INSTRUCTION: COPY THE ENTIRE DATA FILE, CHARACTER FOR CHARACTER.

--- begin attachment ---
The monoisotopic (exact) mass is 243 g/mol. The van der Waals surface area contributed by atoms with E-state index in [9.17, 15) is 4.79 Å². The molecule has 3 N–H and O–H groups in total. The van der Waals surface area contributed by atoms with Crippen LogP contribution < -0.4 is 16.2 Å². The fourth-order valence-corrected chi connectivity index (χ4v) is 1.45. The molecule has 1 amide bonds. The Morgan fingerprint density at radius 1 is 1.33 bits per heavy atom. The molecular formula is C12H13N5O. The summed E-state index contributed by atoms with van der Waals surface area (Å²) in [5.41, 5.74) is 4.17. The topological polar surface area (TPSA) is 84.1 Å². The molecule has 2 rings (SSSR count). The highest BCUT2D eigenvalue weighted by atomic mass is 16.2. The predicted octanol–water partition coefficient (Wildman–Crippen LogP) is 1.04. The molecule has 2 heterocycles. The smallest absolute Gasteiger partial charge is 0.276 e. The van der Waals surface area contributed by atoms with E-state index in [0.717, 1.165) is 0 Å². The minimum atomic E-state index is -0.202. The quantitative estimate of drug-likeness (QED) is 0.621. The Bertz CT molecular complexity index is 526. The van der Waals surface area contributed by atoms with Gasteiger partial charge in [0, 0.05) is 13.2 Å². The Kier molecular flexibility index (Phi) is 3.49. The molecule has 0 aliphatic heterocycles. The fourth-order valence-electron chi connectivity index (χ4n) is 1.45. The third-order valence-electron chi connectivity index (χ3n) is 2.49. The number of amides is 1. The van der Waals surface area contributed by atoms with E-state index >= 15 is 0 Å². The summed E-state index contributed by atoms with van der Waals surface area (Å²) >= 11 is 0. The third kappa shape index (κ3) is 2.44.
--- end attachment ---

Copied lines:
The monoisotopic (exact) mass is 243 g/mol. The van der Waals surface area contributed by atoms with E-state index in [9.17, 15) is 4.79 Å². The molecule has 3 N–H and O–H groups in total. The van der Waals surface area contributed by atoms with Crippen LogP contribution < -0.4 is 16.2 Å². The fourth-order valence-corrected chi connectivity index (χ4v) is 1.45. The molecule has 1 amide bonds. The Morgan fingerprint density at radius 1 is 1.33 bits per heavy atom. The molecular formula is C12H13N5O. The summed E-state index contributed by atoms with van der Waals surface area (Å²) in [5.41, 5.74) is 4.17. The topological polar surface area (TPSA) is 84.1 Å². The molecule has 2 rings (SSSR count). The highest BCUT2D eigenvalue weighted by atomic mass is 16.2. The predicted octanol–water partition coefficient (Wildman–Crippen LogP) is 1.04. The molecule has 2 heterocycles. The smallest absolute Gasteiger partial charge is 0.276 e. The van der Waals surface area contributed by atoms with E-state index in [0.717, 1.165) is 0 Å². The minimum atomic E-state index is -0.202. The quantitative estimate of drug-likeness (QED) is 0.621. The Bertz CT molecular complexity index is 526. The van der Waals surface area contributed by atoms with Gasteiger partial charge in [0, 0.05) is 13.2 Å². The Kier molecular flexibility index (Phi) is 3.49. The molecule has 0 aliphatic heterocycles. The fourth-order valence-electron chi connectivity index (χ4n) is 1.45. The third-order valence-electron chi connectivity index (χ3n) is 2.49. The number of amides is 1. The van der Waals surface area contributed by atoms with E-state index >= 15 is 0 Å². The summed E-state index contributed by atoms with van der Waals surface area (Å²) >= 11 is 0. The third kappa shape index (κ3) is 2.44.